The Community Plaza, a neighboring property of the Cedar Cultural Center, used to be a fenced-in, empty space that was inaccessible and wasn’t used for much. On April 23, this space has transformed into a place for authenticity and culture.
“We know that this neighborhood suffers from a lack of public space–there aren’t a lot of places where people can come and hang out. So we raised about $700,000 to completely reconstruct this outdoor space to an open community plaza,” said Adrienne Dorn, executive director of the Cedar Cultural Center.
The Community Plaza is now a bustling place. During the grand opening on April 23, young children drew chalk images on the sidewalk while their parents and other guests danced to Latin music, ate samosas and drank Somali tea. Building the new plaza is the first of a two-phase process of renovating the Cedar Cultural Center.
The Cedar was originally a movie theater built in 1948 and was meant to accommodate 200 people. Since then, the Cedar has grown in popularity with dozens of performances every month, but has not had major renovations.
“The Cedar was built for 200 people and sometimes we have 700 people in the room and the bathrooms are not ADA accessible. We did put in a temporary ADA accessible facility, but we really need to renovate the entire thing to make it accessible and better accommodating for a larger number of people. This was phase one of that…also [the fact that] it’s very visible is something that we feel was needed for a long time,” added Dorn.
The open design of the Community Plaza made it accessible and easy to get around. This was a vital feature of the plaza planning, since some of the funds were raised by the organization Very Special Arts Minnesota (VSA MN).
Jon Skaalen, who works with VSA MN said it’s important for people with disabilities and wheelchairs to be able to feel like they are part of the community as well.
Another feature of the new Community Plaza are the Somali influences in the design. The seating modules have a pattern found on the Somali danto dress. The Cedar Cultural Center is located in largest Somali community in North America, Cedar-Riverside.
“We want the community to feel like this is your place too. You can hang out and you can chill. We will have things in the summer, especially since Ramadan is coming, and we’ll be open a little later than usual so that people can buy coffee and hang out here before they go to the mosque. Hopefully this Ramadan we’ll have an iftar dinner right here,” said Fadumo Ibrahim the Cedar’s Somali Community Liaison.
Ibrahim’s job didn’t exist three years ago. Her role as a Somali Community Liaison started with the Midnimo Project, which aims to bring Somali artists from around the world to the Cedar. “Midnimo” is the Somali word for “unity.” The project received a grant of $200,000 to promote understanding and awareness of Somali culture through music and the performing arts. So far, the Cedar has brought Maryan Mursal, often called “the Beyoncé of Somalia,” and has reunited the Dur Dur band, who hadn’t played together on the same stage for over 20 years. The Midnimo Project aims to bring Somali people to the Cedar who otherwise would not go by bringing in famous Somali Artists who are known of and admired by many in the community. The Community Plaza is another effort to bring Somali people to the Cedar.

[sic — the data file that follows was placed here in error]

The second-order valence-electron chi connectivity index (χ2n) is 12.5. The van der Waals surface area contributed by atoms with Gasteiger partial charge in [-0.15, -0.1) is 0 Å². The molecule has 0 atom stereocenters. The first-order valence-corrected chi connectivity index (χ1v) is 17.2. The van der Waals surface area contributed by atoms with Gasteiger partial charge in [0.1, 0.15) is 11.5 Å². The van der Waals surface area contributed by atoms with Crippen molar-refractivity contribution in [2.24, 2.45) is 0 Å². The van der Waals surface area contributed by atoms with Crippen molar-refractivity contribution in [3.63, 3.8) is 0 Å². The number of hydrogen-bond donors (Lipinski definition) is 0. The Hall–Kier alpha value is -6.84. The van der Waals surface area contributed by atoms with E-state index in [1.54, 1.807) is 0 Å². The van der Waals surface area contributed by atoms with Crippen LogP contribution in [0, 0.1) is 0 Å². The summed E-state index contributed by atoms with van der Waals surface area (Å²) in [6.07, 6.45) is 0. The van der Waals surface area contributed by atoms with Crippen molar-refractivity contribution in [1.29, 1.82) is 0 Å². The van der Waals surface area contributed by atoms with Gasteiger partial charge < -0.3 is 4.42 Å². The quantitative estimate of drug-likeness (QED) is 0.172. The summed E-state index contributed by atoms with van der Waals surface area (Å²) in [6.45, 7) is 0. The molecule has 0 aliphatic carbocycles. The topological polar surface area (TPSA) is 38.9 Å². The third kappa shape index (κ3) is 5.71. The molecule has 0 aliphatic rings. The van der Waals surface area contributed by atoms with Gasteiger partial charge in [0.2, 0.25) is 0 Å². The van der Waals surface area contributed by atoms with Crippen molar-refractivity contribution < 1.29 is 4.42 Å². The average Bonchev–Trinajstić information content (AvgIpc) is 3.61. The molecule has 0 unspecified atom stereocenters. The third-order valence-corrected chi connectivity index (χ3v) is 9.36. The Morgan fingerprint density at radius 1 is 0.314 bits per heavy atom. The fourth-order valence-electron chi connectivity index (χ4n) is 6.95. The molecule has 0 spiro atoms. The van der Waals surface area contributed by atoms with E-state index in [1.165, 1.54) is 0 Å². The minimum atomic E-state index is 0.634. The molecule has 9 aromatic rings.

The Community Plaza will also be the new home of the Triple C Coffee Cart, a youth-led enterprise hosted by the Brian Coyle Center.
Molly Reichert, a designer who works with the Brian Coyle Center youth, designed and built the Cedar coffee scape. She said the design process was all about “picking design shreds with the youth, they helped and gave input on the design.” The coffee cart also pulls design elements from the Somali danto pattern.
“The goal of this space is to keep the youth active. To insure that they get involved in community. We are working with the youth of the Brian Coyle Center with Triple C coffee cart. Triple C is usually inside the Brian Coyle Center. Since we had this patio we wanted them here and Molly worked with the youth to create the benches. It’s more about getting the youth and the elders in this open space so we can close that generation gap,” said Ibrahim.
Abdirazak ‘Sisco’ Omar, one of the managers of the Triple C coffee cart said, “Triple C stands for coffee, community and connection. The coffee cart gives the youth an opportunity to work in the summer. It’s an internship that will give them work experience. Today we’re introducing our coffee shop to the community, so we’re giving away free samples, but we’ll have a full menu in June.”
The grand opening of the Community Plaza had performances from Alma Andina, a Latino band, Somali traditional dance called Danto performed by the students of the Somali Museum and spoken word performances by the youth from Brian Coyle. These performances drew in a very diverse group of people: the Somali elders and youth from the Riverside Plaza and the young adults from the nearby universities and colleges. The traditional Somali dance was something that the elders could relate to and make them feel like the space is theirs as well.
Matias Levin, a band member of Alma Andina, said, “We’ve played with Muhammad Alta before. It was the first time we worked with a Somali artist. It was a really cool and interesting experience. It was fun to make new music and learn new things. I think the plaza will continue to introduce different cultural sounds to the community. I hope people recognize how special that is.”